So, is that the kind of lifestyle that James is promoting? I don’t think so. He isn’t saying that planning is bad; making plans for the future makes you a responsible individual. That’s not saying that everyone has to plan for everything the way I do, but there comes a point where not making a decision makes you reckless. When I first started driving, I could barely make a decision to save my life: right or left? Faster or slower? Pass the person or idle down the highway at 40 mph? Frankly, I was a road hazard on wheels.

So what is James talking about? He’s talking about failing to take God into account when you plan for the future. “Instead, you ought to say, ‘If it is the Lord’s will, we will live and do this or that.’” James isn’t telling us to just say “If it is the Lord’s will” at the beginning of each of our plans. There’s nothing magical about the phrase “If it is the Lord’s will.” He’s telling us that God needs to be involved in how we plan our lives and if we fail to include him in our plans, we are (in a very subtle way) trying to have our own way instead of allowing God the right to veto our plans.

One of the ways that I try to check my heart when I am making plans is asking, What is my reaction if this plan of mine doesn’t come to fruition? Do I get mad? Frustrated? Or am I able to make the plan and then honestly say, “God, if this doesn’t work, that’s okay?” If I can honestly make a plan and then accept that it might not work out, then that’s when I know that I’ve put this principle into practice. If I feel myself getting really frustrated when something I have planned doesn’t come about, that’s when I know that I need to take a moment, check my heart and leave it in God’s hands.

I use that phrase – “leave it in God’s hands” – carefully because some people who are trying to follow Jesus have come to believe that we can’t make plans or decisions, that God is supposed to split the Heavens open and tell us what to do every time we come to a crossroads. If you’ll read the New Testament – and in particular the book of Acts – I don’t think that that’s the model of discipleship that we see the early Church leaders setting. Did God speak to them on certain issues? Yes. But they also made many different decisions with no specific instruction from God, though they typically gave God the right to veto their decision.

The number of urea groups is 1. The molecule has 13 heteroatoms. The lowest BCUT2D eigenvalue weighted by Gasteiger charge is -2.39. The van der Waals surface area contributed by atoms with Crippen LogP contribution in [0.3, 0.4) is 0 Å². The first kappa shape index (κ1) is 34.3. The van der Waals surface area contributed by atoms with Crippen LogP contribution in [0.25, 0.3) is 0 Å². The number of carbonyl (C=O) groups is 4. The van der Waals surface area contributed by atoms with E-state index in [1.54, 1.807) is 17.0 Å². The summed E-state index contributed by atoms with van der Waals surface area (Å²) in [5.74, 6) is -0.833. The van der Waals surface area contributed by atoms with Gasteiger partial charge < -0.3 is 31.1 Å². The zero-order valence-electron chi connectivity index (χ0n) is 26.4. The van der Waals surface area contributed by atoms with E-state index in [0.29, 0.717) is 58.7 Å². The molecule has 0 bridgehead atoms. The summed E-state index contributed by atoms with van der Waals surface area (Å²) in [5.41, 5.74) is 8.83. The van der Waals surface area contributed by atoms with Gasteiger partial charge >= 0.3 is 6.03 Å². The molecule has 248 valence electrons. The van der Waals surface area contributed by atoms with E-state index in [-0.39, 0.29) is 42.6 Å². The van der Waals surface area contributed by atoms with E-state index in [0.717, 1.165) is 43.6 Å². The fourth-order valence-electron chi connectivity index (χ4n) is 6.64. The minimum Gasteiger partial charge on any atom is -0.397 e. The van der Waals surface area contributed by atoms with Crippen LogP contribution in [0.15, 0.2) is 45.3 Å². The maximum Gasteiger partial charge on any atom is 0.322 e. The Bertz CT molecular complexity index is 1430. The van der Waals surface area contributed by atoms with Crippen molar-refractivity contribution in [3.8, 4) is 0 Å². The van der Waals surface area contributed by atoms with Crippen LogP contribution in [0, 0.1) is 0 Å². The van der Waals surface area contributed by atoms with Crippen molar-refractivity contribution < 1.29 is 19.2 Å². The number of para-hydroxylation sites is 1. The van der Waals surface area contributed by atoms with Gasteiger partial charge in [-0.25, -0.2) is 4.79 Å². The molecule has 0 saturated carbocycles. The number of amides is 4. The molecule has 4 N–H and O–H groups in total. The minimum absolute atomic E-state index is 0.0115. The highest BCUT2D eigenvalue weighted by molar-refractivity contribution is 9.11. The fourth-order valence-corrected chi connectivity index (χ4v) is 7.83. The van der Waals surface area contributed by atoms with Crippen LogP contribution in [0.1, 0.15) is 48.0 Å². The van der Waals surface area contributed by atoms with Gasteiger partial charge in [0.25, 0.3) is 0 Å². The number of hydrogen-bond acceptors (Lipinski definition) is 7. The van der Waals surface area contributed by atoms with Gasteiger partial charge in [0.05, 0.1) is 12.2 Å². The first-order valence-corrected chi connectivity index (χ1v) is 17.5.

When you’re at a crossroads, come to the best decision you can and then give God an opportunity to give you the “yay” or “nay.”

A great example of this decisional model is in Acts 1 where the disciples picked who was going to replace Judas as the 12th disciple. What did they do? They whittled it down to two men, they prayed for God’s guidance, and then they drew lots to see which of the two men it was going to be. Did God tell them to do that? No, but they did pray for God’s guidance. Their approach was balanced: they weren’t just asking God to make all of the decisions, but they weren’t just acting without giving God that right of veto.

So, this passage from James is telling us to make sure that we give God the right of veto when we are making decisions. Make your plans, make sure that they are as good as you can make them and then bring them before the throne of God saying, “Father, if it is within your will, here’s what I plan to do” and then trust that if your plan doesn’t work out, God’s got a better one in mind. So, make plans; make decisions; don’t wait for God to make them all for you; and please don’t try to plan everything out so meticulously as I do.

So, if you are trying to follow Jesus, what do you think about this passage from James 4? Do you think God wants us to make plans? What kinds of ways can we ensure that we give God the right of veto if we do make plans? When do you think God is giving you the go-ahead for a plan? What about when he is saying “no” to something you plan?

If you aren’t a Christian or aren’t trying to follow Jesus, what is your reaction to this whole model of planning and decision-making? Does it make sense, or does it just sound weird?